The Most Important Rule of Connecting

In his blog post last week, my friend Rob Ewanow explained one of the core principles I wholeheartedly endorse when asking someone to connect on LinkedIn.  Effective networking must embrace a “give-to-get” mindset.  If you’re not willing to help someone you’re hoping to connect with, why would they want to connect with you?

How does that other person know you’re willing to help?  Tell them!  It really is that simple.  And, it takes just seconds to do.  Is the person you’re trying to connect with not worth a few seconds of your time?

In my various presentations and training classes that cover LinkedIn, customizing your LinkedIn invitations is always one of my primary tips.  LinkedIn only wants you to connect with people you know.  Granted, many people ignore this “rule” but if enough complaints are made against you for inviting people you don’t know, your account can be suspended.

LinkedIn will allow you to customize your invitations with a personal note when you attempt to connect by clicking:

  • Add (member’s name) to your network on their profile.
  • The Connect link from the People You May Know module.
  • The Add to Network link from search results.

When you’re creating your invitation, make sure you designate how you know the person (colleague, classmate, we’ve done business together, friend, groups, other).  Then, as Rob suggests, explain how connecting would be mutually beneficial.  Or better yet, limit your personal note to how you can help the person you’re trying to connect with.

Even when people customize their invitations to connect with me, if I haven’t met them in person or have had extensive interaction with them otherwise, I will request we meet in person.  That’s my own little rule of thumb which I’ve chosen to implement.  Interestingly, less than 20% of all LinkedIn connection requests I receive will respond to my invitation to meet in person!  Of those who do, less than half will actually schedule and keep our meeting.  I value those in my network and this is my “quality check” before I open that network to someone new.  It’s not 100% fool-proof, but it’s more than most people do.

If you’re receiving too many LinkedIn requests and/or from people you don’t know, you can change your settings to require those attempting to connect with you to know your email address.  To learn more about how to change your settings, visit the LinkedIn help page.

Do you customize your connection requests on LinkedIn?  How do you process requests from others when they’re not personalized?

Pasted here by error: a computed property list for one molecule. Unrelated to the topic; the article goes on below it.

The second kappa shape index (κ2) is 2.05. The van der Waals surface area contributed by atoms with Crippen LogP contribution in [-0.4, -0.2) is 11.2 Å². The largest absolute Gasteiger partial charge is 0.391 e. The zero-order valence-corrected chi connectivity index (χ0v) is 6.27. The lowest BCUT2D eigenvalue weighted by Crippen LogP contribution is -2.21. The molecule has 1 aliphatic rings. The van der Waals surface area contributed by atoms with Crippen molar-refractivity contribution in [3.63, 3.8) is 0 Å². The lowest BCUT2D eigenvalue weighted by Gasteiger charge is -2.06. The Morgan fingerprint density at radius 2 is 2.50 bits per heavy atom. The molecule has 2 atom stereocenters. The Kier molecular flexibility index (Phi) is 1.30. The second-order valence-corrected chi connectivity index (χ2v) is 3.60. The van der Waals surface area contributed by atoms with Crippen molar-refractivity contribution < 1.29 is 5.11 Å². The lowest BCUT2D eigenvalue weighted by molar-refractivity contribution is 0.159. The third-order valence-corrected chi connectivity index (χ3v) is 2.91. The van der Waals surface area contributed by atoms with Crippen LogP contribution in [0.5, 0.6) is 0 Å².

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21 thoughts on “The Most Important Rule of Connecting

  1. This post had me call and make 2 meetings with people I wanted to meet but I let time and other commitments let that slip away. Thanks for a good reminder. That stack of bills to pay and laundry and email will all be there tomorrow. But that personal connection might not be.

      • I once read a very successful business person, and I forget who but I think it is Warren Buffet calls 10 people a week just to say hello and catch up. Might be another blog idea to build your network and talk to them. So much better than an email!

      • EXACTLY Julie! As a B&B the industry is practically forcing us to be more like hotels. That is having the customer do EVERYTHING online. I prefer speaking to a real person and hearing the voice. That way I get a better feel for who they are and what their needs are. I’m hearing more and more that this whole social networking online is taking too much time. Sometimes, after I have read a post, whether it be on FB, Twitter, G+, email, I stop myself from responding. I stop and think, Do I have a meaningful response to this post? Do I have time to respond to this post? So, more often than not I don’t respond, but just take in the message.

      • Thank you for taking the time to read the post and respond Belinda! I completely agree that real interaction, either in-person or on the phone, provides a much better networking experience than strictly online/textual. Social media has opened doors for that in-person networking on more occasions than I can count, so it’s not without merit. Ideally, it shouldn’t be an “either/or” scenario but maximizing the pros they both offer.

  2. I had never considered this philosophy, and/or these simple rules surrounding this site. Thank you, there is power in adopting and using your ideas!

    Best Regards,
    Lisa Marie Kernan

  3. I like to provide a memory jogger for the other person when asking to connect even if I think they “should” know me. Seems polite.
    I do not respond to non-personalized invites anymore. I used to look ppl up to see if I could figure out how I knew them, but now I don’t take the time anymore. If I get a generic invite and don’t recognize the name or photo (let’s hope there is one!), it sits. Period. As my network has grown, I get more of these spammy invites and I also am more careful abouth the quality of my network.

  4. Hi Art – I hope all is going well for you.

    I’ve noticed a trend on LinkedIn Invitations that I do not like — people who I worked with at a former employer send me invitations stating that I’m a ‘friend’. Seems odd that after we worked together for 4 or 5 years that they don’t choose Colleague.

    When sending invitations to former co-workers, I also list the relationship as Colleague at XYZ Co.

    I’d be interested to know if others have been seeing this trend.

    Paul Dangler.

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